Syllabus-writing as Storytelling

Syllabus-writing as Storytelling

Dr. Raul Pacheco-Vega Earlier this week, I realized that we had passed the mid-semester mark (our semester is uncharacteristically long, 16 weeks of class instead of the traditional 13 that I used to teach in Canada). I thus added a couple of extra slides to my PowerPoint presentation recapping our progress to date and how […]

Confessions of a MOOC Prof: What I Learned and What I Worry About

Confessions of a MOOC Prof: What I Learned and What I Worry About

Indeed, despite the large dropout rate, MOOCs certainly end up serving a significant number of students. If the initial enrollment in a MOOC is 40,000 and only 4,000 actually complete the course, that’s still a lot of students compared to a traditional classroom. A professor teaching four courses a year in classes with 30 students each would have to teach for more than 33 years to reach 4,000 students.

Ban PowerPoint in Lectures? Yes! Here’s Why

Ban PowerPoint in Lectures? Yes! Here’s Why

by Bent Meier Sørensen Any university teacher who does not harbor a painful recollection of a failed lecture is a liar. On one such occasion, I felt early on that I had lost the students entirely: those who hadn’t sunk into comatose oblivion were listless and anxious. Ungracefully, I threw myself even deeper into my PowerPoint […]

Documentary Film About Higher Ed “Starving the Beast” Has Many Villains (and Few Heroes)

Documentary Film About Higher Ed “Starving the Beast” Has Many Villains (and Few Heroes)

If, like me, you are anxious about the condition of public universities, “Starving the Beast” will only heighten your concerns. The film is a compelling account of how special interests collude to weaken public universities.

Interview: Sherry Turkle on Technology in the College Classroom

Interview: Sherry Turkle on Technology in the College Classroom

by Jeffrey Young Sherry Turkle Says There’s a Wrong Way to Flip a Classroom. Sherry Turkle has gone from gracing the cover of Wired magazine for her boosterish views of technology, to a leading tech skeptic, worried about how our smartphones and always-on culture are short-circuiting human communication. In her most recent book, Reclaiming Conversation: The Power […]

Adjunct Unions in the World of Catholic Higher Ed

Adjunct Unions in the World of Catholic Higher Ed

by Menachem Wecker When Ben Stork applies for full-time teaching jobs, the adjunct film studies professor knows his résumé lands in voluminous piles. “When I’m granted a rejection letter, it almost always comes with the first line, ‘We received between 300 and 500 applications for this position,’ ” he said. “That gives you a sense […]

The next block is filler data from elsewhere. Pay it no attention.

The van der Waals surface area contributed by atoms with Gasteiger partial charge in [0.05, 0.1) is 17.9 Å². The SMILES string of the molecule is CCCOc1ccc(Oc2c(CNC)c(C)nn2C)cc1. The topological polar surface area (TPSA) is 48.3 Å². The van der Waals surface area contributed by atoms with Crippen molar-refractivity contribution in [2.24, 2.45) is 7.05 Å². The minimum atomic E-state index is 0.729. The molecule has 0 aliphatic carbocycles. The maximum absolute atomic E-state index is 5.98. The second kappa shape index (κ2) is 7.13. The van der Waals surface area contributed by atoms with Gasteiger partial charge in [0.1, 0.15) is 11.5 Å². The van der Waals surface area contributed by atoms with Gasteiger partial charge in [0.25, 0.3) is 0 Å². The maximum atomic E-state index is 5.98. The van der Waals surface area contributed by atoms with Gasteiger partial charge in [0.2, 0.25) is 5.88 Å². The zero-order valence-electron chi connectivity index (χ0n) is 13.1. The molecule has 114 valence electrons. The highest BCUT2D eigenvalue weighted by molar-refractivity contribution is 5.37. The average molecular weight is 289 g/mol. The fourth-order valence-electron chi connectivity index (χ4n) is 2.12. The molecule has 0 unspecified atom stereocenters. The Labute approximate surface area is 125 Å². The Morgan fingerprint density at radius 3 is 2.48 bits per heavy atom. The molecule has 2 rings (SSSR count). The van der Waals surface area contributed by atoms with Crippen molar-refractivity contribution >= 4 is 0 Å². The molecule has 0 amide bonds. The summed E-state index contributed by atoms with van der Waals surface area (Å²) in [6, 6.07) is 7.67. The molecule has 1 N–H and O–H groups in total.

Print vs. Digital Books? The Majority of Americans Still Favor Print

Print vs. Digital Books? The Majority of Americans Still Favor Print

by Andrew Perrin A growing share of Americans are reading e-books on tablets and smartphones rather than dedicated e-readers, but print books remain much more popular than books in digital formats. Americans today have an enormous variety of content available to them at any time of day, and this material is available in a number […]

Part-Timers at This School Now Get a $1,000 Kill Fee for Cancelled Classes

Part-Timers at This School Now Get a $1,000 Kill Fee for Cancelled Classes

A contract between Champlain College and its unionized part-time professors was ratified and released Monday. Champlain adjuncts have been unionized with the Service Employees International Union since last year. The union and the college have been hashing out a contract for months, and after a 10-hour negotiation session that went late into the night Aug. 24 they struck an […]

LIU-Brooklyn Faculty Lockout: Why Americans Don’t Care

LIU-Brooklyn Faculty Lockout: Why Americans Don’t Care

by P.D. Lesko From The Atlantic (Monthly) to the Pacific, newspapers, magazines, online education news sites, columnists, bloggers, pundits, activists, unionists, Facebook friends and Tweeps worked the “Je Suis Charlie” angle hard on behalf of the 400 faculty whom the President of Long Island University-Brooklyn (LIU-Brooklyn) locked out for 12 days in response to a […]

Adjunct Writes Guidebook on Thriving in the Online Classroom

Adjunct Writes Guidebook on Thriving in the Online Classroom

by Cindy O’Dell Taking a completely online class can be a case of sink or swim, says Jeffrey M. Welch, an adjunct professor in the School of Education. After more than nine years of teaching at Brandman in both blended and online classes, as well as seeing how online learning is moving into K-12 classrooms […]